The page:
Mayor-elect Ed Murray has given a committee a challenging assignment: to come up with a plan for increasing Seattle's minimum wage. The committee includes people who were at odds over the $15 per hour minimum wage ballot initiative that voters recently approved in the nearby city of SeaTac.
Murray announced the members of his Income Inequality Advisory Committee on Thursday, and said they'll have four months to develop a proposal. The Mayor-elect has said he supports raising the wage to $15 per hour by the end of his four-year term. The 23-member committee, a mix of City Council members, business leaders and labor representatives, is charged with hammering out the details of the wage bump. Included on the committee is recently elected Socialist City Council member Kshama Sawant, whose push for a $15 minimum wage has generated a swirl of national attention.
Proponents of the pay increase say low-income workers can't get by on the state-mandated minimum wage of $9.19 per hour. Opponents say raising the wage to $15 per hour will result in layoffs and hit small businesses hard.
“There are strong disagreements between the individuals who agreed to sit down and participate in this process,” Murray said during a morning press conference at the Seattle Municipal Building. “I don’t know what the outcome will be.”
While the outcome is uncertain, Murray emphasized that the deadline is not.
“In four months,” he said, “regardless of what happens, I’m going to send something to the council.”
Sawant, in her remarks, said she wanted to give workers a voice on the committee.
“It is incumbent upon me to do everything in my power to represent the interests of workers in Seattle,” Sawant said. “And that means engaging the people who don’t agree with me.”
Sawant held her own press conference on Tuesday, where she restated her support for implementing the $15 minimum wage as soon as possible and said that if the political process in City Hall failed to produce a proposal that was acceptable to her supporters, then she would support turning the wage increase into a ballot initiative. On Thursday, she said the ballot initiative option was still “very much under consideration.”
Murray said he does not want to see the issue decided at the ballot box.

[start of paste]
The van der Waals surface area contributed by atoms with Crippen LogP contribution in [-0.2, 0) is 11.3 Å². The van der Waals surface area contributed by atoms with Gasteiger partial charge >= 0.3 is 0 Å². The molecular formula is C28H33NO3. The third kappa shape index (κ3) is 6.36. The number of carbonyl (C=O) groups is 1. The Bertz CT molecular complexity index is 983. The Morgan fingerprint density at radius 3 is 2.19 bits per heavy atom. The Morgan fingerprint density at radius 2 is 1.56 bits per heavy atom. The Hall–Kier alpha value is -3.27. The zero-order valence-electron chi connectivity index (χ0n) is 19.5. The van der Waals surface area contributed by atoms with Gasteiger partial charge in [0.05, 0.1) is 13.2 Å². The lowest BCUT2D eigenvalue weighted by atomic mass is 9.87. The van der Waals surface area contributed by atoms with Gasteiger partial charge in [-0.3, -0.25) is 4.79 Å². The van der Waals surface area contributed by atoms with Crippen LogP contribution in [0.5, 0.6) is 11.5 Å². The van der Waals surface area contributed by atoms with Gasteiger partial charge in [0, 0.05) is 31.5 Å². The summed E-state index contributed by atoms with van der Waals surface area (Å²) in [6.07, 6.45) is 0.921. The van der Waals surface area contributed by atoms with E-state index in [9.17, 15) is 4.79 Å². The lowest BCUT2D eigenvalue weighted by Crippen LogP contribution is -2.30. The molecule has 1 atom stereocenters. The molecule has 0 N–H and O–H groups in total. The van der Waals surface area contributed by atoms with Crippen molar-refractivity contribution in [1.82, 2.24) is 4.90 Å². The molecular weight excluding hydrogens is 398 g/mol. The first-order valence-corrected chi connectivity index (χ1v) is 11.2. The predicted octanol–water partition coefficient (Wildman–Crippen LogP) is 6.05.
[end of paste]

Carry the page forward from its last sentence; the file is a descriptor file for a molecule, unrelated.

“I do not want the business community and the labor community of this city to spend extraordinary amounts of money on an initiative,” he said. “My hope is avoid that initiative through this process.”
The committee's co-chairs H.S. Wright III, CEO of the Seattle Hospitality Group, agreed with Murray.
“It would be a bloodbath financially and it would divide the city,” he said. “I have had many people who have said let’s see if we can find an acceptable solution that makes everybody happy.”
“I wouldn’t be doing this if I didn’t think we could arrive at a solution,” Wright also said.
A group called $15in2014 filed an initiative with the City Clerk's Office last week that calls for raising the minimum wage to $15 per hour in January 2015. Initiative 104 would also cut the city's business and occupation tax by half and reduce a tax on the number of square feet businesses occupy. The backers of the initiative, who have not filed any campaign finance disclosures with the city yet, will have to collect 20,637 signatures to get the measure on next year's ballot.
The committee’s other co-chair is David Rolf, president of the Service Employees International Union 775NW. Rolf and the union were involved in the campaign for SeaTac's Proposition 1, which introduced a $15 minimum wage for some workers in that city. Voters narrowly approved the initiative last month. SEIU chapters and groups contributed heavily to the campaign, which raised a total of $1.4 million.
"I appreciate most of all that our leader has given us a deadline," Rolf said. "We are a city that has been sometimes accused of being a little too addicted to process."
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